Allow Us To Explain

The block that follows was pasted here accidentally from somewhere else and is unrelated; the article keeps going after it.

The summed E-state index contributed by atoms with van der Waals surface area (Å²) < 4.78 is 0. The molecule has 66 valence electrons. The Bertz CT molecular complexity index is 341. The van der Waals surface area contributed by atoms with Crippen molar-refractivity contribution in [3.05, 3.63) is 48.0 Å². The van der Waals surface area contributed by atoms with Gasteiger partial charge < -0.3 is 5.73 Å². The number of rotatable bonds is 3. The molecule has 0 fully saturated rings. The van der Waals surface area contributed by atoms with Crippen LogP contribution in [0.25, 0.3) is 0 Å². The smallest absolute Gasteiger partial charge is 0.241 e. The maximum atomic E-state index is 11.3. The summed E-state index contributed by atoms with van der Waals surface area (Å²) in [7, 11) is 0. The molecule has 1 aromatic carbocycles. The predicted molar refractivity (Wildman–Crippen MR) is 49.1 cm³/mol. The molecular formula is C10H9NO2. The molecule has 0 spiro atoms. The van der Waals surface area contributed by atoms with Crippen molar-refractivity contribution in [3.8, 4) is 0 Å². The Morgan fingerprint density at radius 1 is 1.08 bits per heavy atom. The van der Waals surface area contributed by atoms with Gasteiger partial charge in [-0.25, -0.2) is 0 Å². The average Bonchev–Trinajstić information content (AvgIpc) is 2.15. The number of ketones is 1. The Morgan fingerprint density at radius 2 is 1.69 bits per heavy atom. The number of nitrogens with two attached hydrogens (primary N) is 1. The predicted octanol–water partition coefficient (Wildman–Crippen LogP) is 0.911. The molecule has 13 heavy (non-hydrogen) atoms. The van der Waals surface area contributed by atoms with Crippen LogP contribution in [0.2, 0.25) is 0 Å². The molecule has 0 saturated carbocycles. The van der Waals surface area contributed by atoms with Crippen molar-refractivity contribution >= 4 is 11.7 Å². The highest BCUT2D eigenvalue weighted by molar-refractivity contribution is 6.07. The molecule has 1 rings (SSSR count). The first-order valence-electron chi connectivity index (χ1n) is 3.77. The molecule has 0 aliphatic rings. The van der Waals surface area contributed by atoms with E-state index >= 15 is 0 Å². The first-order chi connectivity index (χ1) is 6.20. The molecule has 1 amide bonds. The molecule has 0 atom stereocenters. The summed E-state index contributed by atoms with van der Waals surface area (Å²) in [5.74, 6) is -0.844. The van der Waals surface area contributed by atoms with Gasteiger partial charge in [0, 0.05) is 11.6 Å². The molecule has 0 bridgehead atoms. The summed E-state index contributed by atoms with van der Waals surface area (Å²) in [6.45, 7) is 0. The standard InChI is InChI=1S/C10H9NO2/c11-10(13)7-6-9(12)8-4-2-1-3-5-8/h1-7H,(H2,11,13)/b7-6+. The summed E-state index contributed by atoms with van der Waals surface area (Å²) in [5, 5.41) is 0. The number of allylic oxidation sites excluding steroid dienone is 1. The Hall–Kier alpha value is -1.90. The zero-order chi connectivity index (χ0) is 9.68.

A certain imminent movie release got us thinking about Nazis, and how, unusually, for an actual historical movement, they've developed into the kind of perfect narrative scapegoat that's normally reserved for entities of entirely fictional origin. Which is not to say they don't deserve it, because they do. Overwhelmingly so. It makes perfect sense that they're right up there with zombies, demons, and non-sentient robots as entities that heroes are allowed to be absolutely brutal to without catching flack for it or otherwise in some way exploring the moral consequnces of their actions. There's nothing morally questionable about fighting fictional Nazis. Just look at those similar examples I just listed. There are plenty of sympathetic non-sentient robots in literature, demons and zombies, too (frequently in parody or satire, but sometimes played straight). But a sympathetic Nazi (a Nazi through and through, that is, not a character who was peer pressured into the party, attempted to right the wrongs he had committed, or given some other kind of moral out)? You're looking at a Monty Python sketch. And because there's nothing morally questionable about fighting Nazis, when characters do, it lends itself to delightfully unfettered storytelling. If the villain makes the hero, then it doesn't get much more heroic than fighting Nazis. And where would the Indiana Jones movies be without Nazis? Well, they'd be Temple of Doom and The Kingdom of the Crystal Skull respectively, but perhaps that just reinforces my point. You are always in for a good time when the heroes are fighting Nazis. Not actual Nazis, but fictional Nazis, the yelling, sputtering, cowardly, goose-stepping caricatures that we've created in an attempt to make some, any kind of sense out of the act of genocide. And then have our heroes punch it right in the freakin' face. As usual, this Grid is dedicated to the runners up: Bigby Wolf, Donald Duck, Bobby Shaftoe, and all of the Inglourious Basterds.